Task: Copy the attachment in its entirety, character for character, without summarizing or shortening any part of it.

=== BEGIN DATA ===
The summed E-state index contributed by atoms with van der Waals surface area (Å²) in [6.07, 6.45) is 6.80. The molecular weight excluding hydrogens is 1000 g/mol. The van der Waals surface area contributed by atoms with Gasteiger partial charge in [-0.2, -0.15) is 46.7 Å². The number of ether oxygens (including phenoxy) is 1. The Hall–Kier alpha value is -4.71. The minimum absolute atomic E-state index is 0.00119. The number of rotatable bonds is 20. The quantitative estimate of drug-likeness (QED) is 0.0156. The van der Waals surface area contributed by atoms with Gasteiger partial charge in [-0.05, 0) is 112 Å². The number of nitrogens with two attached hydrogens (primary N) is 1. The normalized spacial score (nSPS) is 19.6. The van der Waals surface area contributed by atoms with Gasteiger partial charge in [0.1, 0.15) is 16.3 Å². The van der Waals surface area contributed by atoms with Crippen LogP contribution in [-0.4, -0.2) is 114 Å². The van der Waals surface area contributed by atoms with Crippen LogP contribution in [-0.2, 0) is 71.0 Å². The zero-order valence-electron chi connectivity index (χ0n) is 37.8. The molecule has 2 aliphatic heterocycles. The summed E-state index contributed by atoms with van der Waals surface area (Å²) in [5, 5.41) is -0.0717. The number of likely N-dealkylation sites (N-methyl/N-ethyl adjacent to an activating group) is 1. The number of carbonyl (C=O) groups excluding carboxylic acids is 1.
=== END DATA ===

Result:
The summed E-state index contributed by atoms with van der Waals surface area (Å²) in [6.07, 6.45) is 6.80. The molecular weight excluding hydrogens is 1000 g/mol. The van der Waals surface area contributed by atoms with Gasteiger partial charge in [-0.2, -0.15) is 46.7 Å². The number of ether oxygens (including phenoxy) is 1. The Hall–Kier alpha value is -4.71. The minimum absolute atomic E-state index is 0.00119. The number of rotatable bonds is 20. The quantitative estimate of drug-likeness (QED) is 0.0156. The van der Waals surface area contributed by atoms with Gasteiger partial charge in [-0.05, 0) is 112 Å². The number of nitrogens with two attached hydrogens (primary N) is 1. The normalized spacial score (nSPS) is 19.6. The van der Waals surface area contributed by atoms with Gasteiger partial charge in [0.1, 0.15) is 16.3 Å². The van der Waals surface area contributed by atoms with Crippen LogP contribution in [-0.4, -0.2) is 114 Å². The van der Waals surface area contributed by atoms with Crippen LogP contribution in [-0.2, 0) is 71.0 Å². The zero-order valence-electron chi connectivity index (χ0n) is 37.8. The molecule has 2 aliphatic heterocycles. The summed E-state index contributed by atoms with van der Waals surface area (Å²) in [5, 5.41) is -0.0717. The number of likely N-dealkylation sites (N-methyl/N-ethyl adjacent to an activating group) is 1. The number of carbonyl (C=O) groups excluding carboxylic acids is 1.